Further, a sidewall 113 g formed of the second insulating layer 112 is provided at an end portion of the electrode 103 c, in a connection portion between the electrode 103 c and the electrode 115 d, so that the level difference is mitigated. Accordingly, the electrode 115 d is prevented from breaking. Further, since the connection portion between the electrode 103 c and the electrode 115 d is completely covered with the protective insulating layer 123 c, it can be protected from contaminants and the like, so that reliability can be improved.

As shown in FIG. 2B, the terminal area has almost the same structure also in the case where the lead wiring is formed of the second conductive layer 118.

Taking FIG. 1, FIGS. 2A and 2B, and FIG. 3 as examples, methods for manufacturing a channel-etch amorphous semiconductor TFT, a storage capacitor element portion, and a connection terminal area using the present invention will be described with reference to FIGS. 4A to 4C, FIGS. 5A to 5C, FIGS. 6A to 6C, FIGS. 7A to 7C, and FIG. 8. FIGS. 4A to 8 shows a cross section taken along line A-B, a cross section taken along line C-D of the plan layout of the pixel portion shown in FIG. 1, a cross section taken along line E-F in FIG. 2A, and a cross section taken along line G-H in FIG. 2B. Note that space between the cross section along line A-B and the cross section taken along C-D, between the cross section taken along C-D and the cross section taken along E-F, and between the cross section taken along E-F and the cross section taken along G-H means omission; the TFT area 10, the capacitor portion 20, and the terminal area 30 which are shown in the figure are formed over one substrate.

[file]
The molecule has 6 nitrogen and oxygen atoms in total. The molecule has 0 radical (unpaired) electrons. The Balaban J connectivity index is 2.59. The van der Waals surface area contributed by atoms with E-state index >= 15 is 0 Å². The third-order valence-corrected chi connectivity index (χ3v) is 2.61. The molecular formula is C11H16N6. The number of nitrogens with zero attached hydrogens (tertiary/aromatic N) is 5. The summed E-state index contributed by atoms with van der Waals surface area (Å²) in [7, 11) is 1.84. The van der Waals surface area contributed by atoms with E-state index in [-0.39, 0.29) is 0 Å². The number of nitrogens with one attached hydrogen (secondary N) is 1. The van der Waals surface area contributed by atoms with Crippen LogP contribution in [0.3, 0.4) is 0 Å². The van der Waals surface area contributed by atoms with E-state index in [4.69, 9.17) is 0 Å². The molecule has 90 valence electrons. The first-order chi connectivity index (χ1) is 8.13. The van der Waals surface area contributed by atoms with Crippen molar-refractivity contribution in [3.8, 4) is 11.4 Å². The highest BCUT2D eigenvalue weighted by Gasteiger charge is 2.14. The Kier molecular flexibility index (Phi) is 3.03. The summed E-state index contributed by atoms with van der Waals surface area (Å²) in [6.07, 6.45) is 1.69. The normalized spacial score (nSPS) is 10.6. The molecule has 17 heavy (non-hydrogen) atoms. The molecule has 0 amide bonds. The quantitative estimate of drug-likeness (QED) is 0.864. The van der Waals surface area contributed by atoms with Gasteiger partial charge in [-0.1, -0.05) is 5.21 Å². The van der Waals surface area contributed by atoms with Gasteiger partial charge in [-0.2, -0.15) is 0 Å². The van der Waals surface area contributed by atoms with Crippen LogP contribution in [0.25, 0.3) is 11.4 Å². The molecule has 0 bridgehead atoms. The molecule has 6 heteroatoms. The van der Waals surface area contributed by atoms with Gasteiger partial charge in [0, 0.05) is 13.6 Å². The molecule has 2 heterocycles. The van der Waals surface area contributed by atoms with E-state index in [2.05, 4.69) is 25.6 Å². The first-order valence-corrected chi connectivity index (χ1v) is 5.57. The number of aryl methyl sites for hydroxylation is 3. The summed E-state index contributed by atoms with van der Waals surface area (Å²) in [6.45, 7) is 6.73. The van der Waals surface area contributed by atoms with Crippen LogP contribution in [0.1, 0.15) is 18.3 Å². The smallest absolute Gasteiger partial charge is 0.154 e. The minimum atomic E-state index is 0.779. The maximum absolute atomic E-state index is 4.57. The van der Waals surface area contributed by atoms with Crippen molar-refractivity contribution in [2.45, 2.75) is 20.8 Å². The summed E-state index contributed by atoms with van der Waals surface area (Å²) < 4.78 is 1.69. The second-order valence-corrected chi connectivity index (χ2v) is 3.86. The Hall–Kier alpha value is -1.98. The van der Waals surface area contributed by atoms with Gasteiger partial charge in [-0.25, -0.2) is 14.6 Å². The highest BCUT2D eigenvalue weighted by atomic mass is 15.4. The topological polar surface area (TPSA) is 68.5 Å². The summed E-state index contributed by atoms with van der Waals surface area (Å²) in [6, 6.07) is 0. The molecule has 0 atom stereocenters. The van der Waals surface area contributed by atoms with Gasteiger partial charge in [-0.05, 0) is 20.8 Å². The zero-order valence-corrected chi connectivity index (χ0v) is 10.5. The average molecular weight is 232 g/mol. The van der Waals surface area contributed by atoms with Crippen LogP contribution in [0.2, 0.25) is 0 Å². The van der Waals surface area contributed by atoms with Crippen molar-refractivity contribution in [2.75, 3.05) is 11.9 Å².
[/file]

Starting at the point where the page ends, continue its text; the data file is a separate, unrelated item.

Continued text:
In FIG. 4A, a first conductive layer 102 is formed over a substrate 101. A glass substrate which is conventionally used for manufacturing of an amorphous semiconductor TFT may be used for the substrate 101, and alternatively, a quartz substrate, a light-transmitting plastic substrate, or the like may be used. Further, the first conductive layer 102 mainly serves as an electrode or a wiring; a low resistance conductive material such as aluminum (Al) or copper (Cu) is preferably used.